Monday, April 22, 2002 Updated: April 29, 9:56 AM ET
The IRL hits the real portion of its schedule
By Jack Arute Special to ABC Sports Online
I have always maintained that there are three distinct seasons within the 15-race IRL series: Pre-Indy, post-Indy and of course, the Indianapolis 500.
Pre-Indy, as far as the key combatants for the IRL championship, has pretty much unfolded as most expected at the top. The battle between Roger Penske's Marlboro drivers and Pennzoil Panther has captured much of the series' attention. But contrary to many IRL detractors' predictions, Penske's guys have not come in and decimated the League's longtime supporting teams.
Gil de Ferran and his Team Penske teammate Helio Castroneves have not been able to dominate the IRL.
There have been some disappointing performances though, from teams that were expected to challenge both Penske and Pennzoil. When Sam Hornish Jr. was asked about the biggest challengers for his IRL crown, he included Jaques Lazier and Jaques' older brother Buddy.
Jaques' Team Menard seemed back on track after finishing second at Fontana and qualifying third at Nazareth. A rookie mistake by Tomas Scheckter ended up putting the rookie and Lazier into a Pennsylvania Hospital. Lazier suffered a lower spinal fracture and a concussion while Scheckter suffered a lung contusion and a concussion.
Buddy Lazier's Coors Light Team has only been able to muster a pair of seventh place finishes (Phoenix and Fontana) along with a 22nd in Miami's season opener and a 23rd due to an accident at Nazareth.
Infiniti's engine program is still a work in progress. While Eddie Cheever Jr.'s Red Bull team remains the lead developer, rookie Laurent Redon's third at Fontana indicates that the Nissan program is peaking just in time for the "Indianapolis" segment of the season. But Chevy will not go quietly. Development of the bowtie's generation 2 and 3 versions of the GM purpose built powerplant has been met with some hiccups, but Indy is the ultimate prize and everything leading up to Indy is just an opening act.
That's why the success of Scott Sharp at Nazareth is so important. Kelley Racing has struggled through the first part of the '02 season. Publicly, Kelley's guys have kept a positive attitude, but it was evident that their slow start was troublesome.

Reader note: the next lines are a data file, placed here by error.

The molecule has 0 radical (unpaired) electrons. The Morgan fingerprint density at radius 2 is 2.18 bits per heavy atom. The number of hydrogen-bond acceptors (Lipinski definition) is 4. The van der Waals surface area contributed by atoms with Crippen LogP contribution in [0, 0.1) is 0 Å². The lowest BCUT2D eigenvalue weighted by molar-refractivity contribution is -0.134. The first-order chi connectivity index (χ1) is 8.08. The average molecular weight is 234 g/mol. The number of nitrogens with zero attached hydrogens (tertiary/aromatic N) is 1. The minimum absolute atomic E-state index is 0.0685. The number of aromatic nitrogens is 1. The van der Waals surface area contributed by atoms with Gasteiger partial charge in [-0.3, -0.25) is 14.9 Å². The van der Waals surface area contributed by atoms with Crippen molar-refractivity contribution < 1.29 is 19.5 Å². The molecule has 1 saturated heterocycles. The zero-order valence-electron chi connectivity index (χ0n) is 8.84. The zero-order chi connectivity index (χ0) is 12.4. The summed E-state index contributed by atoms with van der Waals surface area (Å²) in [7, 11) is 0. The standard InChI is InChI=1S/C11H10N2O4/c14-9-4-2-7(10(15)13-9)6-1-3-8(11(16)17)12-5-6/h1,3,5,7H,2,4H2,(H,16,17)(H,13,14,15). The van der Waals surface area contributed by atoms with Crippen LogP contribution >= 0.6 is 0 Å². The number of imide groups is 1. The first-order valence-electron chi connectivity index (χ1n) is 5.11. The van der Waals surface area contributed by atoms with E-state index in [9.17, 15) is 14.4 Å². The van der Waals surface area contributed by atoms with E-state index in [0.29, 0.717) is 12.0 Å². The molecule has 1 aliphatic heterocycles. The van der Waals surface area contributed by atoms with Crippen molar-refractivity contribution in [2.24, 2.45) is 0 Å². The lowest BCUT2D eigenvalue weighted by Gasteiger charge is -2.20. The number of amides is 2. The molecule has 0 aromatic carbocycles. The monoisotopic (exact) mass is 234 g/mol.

It's been fascinating to watch Sharp and his new teammate Al Unser Jr. Sharp has a score to settle at Indy. A mistake cost Sharp his best opportunity to win the Indy 500 last year when his Delphi Dallara was clearly the toast of the field. The Norwalk, Conn., native won the pole and then squandered his edge spinning on the first lap of the race.
As the days have gotten closer to the opening of Indy, Sharp's demeanor has undergone a startling transformation. The often jovial, smiling Sharp started to look distant. He was slow with a quip. Instead, you could see a focus developing. In Nazareth's Victory Lane, Sharp admitted that the "500" was on his mind.
"Now I feel like it's (last year's Indy faux pas) all behind me. I'm just excited for May. It's my favorite track. I can't wait to get back May 6th, May 5th, whatever opening day is."
Unser wants Indy just as badly as his teammate. The 40-year-old's legacy centers around Indy just like it did for his father and uncle Bobby. After spending an offseason wondering if he would have a winning entry for the 86th running of the 500, the two-time winner keeps pushing his Corteco team towards the Borg-Warner prize.
The Indy Racing League's opening act has left the stage. The spotlights have been lowered and the clock is ticking for the headliner. I can't wait for Tom Carnegie to intone. "The track is now open for practice!"
Post-Indy is too far on the horizon for me to pay attention to. Besides, It is all about Indy. Always has been and always will be.
Jack Arute writes a column every Monday for ABC Sports Online.